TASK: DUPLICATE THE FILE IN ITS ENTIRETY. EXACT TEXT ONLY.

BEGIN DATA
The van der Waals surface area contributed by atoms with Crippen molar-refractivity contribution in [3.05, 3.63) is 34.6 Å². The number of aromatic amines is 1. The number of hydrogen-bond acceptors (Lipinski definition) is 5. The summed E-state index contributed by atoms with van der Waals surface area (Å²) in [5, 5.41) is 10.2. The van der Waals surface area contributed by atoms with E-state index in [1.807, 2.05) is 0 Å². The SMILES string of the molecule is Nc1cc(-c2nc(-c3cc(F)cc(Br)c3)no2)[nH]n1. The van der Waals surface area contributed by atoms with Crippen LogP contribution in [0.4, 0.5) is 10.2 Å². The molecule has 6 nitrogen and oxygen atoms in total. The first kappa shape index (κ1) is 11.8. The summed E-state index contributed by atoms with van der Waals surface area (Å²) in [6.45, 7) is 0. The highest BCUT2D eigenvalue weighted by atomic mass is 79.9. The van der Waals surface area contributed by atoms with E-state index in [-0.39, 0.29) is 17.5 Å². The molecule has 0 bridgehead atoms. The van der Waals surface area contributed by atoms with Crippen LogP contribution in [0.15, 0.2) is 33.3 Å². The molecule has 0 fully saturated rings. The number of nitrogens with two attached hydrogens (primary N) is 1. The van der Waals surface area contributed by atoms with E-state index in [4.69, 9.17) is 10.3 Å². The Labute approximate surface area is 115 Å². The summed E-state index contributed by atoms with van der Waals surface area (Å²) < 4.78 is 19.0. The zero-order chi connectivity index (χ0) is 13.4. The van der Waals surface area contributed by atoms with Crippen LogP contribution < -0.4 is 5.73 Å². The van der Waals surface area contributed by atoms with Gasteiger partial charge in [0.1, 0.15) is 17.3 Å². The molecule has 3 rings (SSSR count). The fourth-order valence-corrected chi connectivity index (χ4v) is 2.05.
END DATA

The van der Waals surface area contributed by atoms with Crippen molar-refractivity contribution in [3.05, 3.63) is 34.6 Å². The number of aromatic amines is 1. The number of hydrogen-bond acceptors (Lipinski definition) is 5. The summed E-state index contributed by atoms with van der Waals surface area (Å²) in [5, 5.41) is 10.2. The van der Waals surface area contributed by atoms with E-state index in [1.807, 2.05) is 0 Å². The SMILES string of the molecule is Nc1cc(-c2nc(-c3cc(F)cc(Br)c3)no2)[nH]n1. The van der Waals surface area contributed by atoms with Crippen LogP contribution in [0.4, 0.5) is 10.2 Å². The molecule has 6 nitrogen and oxygen atoms in total. The first kappa shape index (κ1) is 11.8. The summed E-state index contributed by atoms with van der Waals surface area (Å²) in [6.45, 7) is 0. The highest BCUT2D eigenvalue weighted by atomic mass is 79.9. The van der Waals surface area contributed by atoms with E-state index in [-0.39, 0.29) is 17.5 Å². The molecule has 0 bridgehead atoms. The van der Waals surface area contributed by atoms with Crippen LogP contribution in [0.15, 0.2) is 33.3 Å². The molecule has 0 fully saturated rings. The number of nitrogens with two attached hydrogens (primary N) is 1. The van der Waals surface area contributed by atoms with E-state index in [4.69, 9.17) is 10.3 Å². The Labute approximate surface area is 115 Å². The summed E-state index contributed by atoms with van der Waals surface area (Å²) < 4.78 is 19.0. The zero-order chi connectivity index (χ0) is 13.4. The van der Waals surface area contributed by atoms with Crippen LogP contribution < -0.4 is 5.73 Å². The van der Waals surface area contributed by atoms with Gasteiger partial charge in [0.1, 0.15) is 17.3 Å². The molecule has 3 rings (SSSR count). The fourth-order valence-corrected chi connectivity index (χ4v) is 2.05.